1970s

Aguirre, the Wrath of God (1972)

Nature has never been so frightening nor humanity so stubbornly delusional as they are in Aguirre, the Wrath of God, as Werner Herzog’s disorientating camerawork and breath-taking cinematography of the Peruvian wilderness loses us in the absurd quest of 17th century Spanish conquistadors to find the fabled country of El Dorado.

Keep reading

The Godfather (1972)

In transposing classical storytelling traditions onto a 1940s New York crime family in The Godfather, Francis Ford Coppola effectively crafts an epic piece of American mythology for the twentieth century, unravelling one of the greatest pure narratives put to film with monumental ambition in its sheer economy and compellingly tragic characters.

Keep reading

Nashville (1975)

In its organic progression between its sprawling narrative threads, Nashville carries the sense that Robert Altman could point his camera in any direction and discover a new set of characters as equally as intriguing as the rest of his ensemble, constructing a satirical image of this musical city that is pervaded by a defiantly bright-eyed Southern idealism.

Keep reading

The French Connection (1971)

Around the hair-raising cat-and-mouse chase between detective Popeye Doyle and French mobster Charnier, William Friedkin constructs a gritty vision of New York City flooded with stagnant puddles and coated in at least a few layers of grime, melding narrative and setting to deliver a biting, authentically cynical crime thriller in The French Connection.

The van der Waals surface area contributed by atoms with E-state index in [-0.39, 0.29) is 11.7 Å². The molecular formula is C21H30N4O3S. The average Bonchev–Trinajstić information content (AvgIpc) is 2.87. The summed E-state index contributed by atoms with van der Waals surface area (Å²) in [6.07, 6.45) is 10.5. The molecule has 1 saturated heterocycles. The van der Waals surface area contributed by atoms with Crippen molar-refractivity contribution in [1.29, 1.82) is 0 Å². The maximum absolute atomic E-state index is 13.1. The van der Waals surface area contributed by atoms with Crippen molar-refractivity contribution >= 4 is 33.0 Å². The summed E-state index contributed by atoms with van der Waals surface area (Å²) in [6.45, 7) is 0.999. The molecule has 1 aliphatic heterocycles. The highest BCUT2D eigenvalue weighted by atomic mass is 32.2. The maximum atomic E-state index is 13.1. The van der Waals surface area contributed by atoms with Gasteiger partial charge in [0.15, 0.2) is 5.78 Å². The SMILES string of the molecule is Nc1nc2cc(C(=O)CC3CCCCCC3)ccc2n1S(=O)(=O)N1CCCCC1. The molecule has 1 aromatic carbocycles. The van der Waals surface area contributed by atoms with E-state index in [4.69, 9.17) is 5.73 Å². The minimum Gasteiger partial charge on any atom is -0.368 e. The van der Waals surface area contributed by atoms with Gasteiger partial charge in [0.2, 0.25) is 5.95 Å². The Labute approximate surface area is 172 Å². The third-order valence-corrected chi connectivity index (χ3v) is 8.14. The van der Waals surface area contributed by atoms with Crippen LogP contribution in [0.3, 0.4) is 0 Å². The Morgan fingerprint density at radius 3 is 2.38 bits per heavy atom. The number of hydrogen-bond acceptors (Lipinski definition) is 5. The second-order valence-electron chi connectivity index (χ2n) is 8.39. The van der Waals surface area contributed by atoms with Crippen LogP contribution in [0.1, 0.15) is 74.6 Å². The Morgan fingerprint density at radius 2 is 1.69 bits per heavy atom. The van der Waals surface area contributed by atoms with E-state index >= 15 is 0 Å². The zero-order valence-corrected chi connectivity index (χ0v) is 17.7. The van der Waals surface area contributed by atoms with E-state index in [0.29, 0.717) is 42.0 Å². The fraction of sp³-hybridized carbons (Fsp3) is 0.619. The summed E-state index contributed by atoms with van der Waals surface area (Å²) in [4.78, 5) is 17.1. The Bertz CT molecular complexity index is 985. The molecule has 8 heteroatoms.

Keep reading

Love and Death (1975)

Woody Allen takes aim at 19th century Russian literature in his off-beat period piece Love and Death, smashing through those quaint conventions of cultural and cinematic history to fashion an entirely new kind of artistic statement out of the fragments left behind.

Keep reading

Don’t Look Now (1973)

The layers of subtext and symbolism that flow through Don’t Look Now may take multiple viewings to fully appreciate, but in Nicolas Roeg’s fluid editing which swirls between cryptic images of blood, churches, water, and grotesque representations of death, its feverish atmosphere takes hold, haunting us with the ghosts of events that have already taken place, and some that are still yet to happen.

Keep reading

Loading…

Something went wrong. Please refresh the page and/or try again.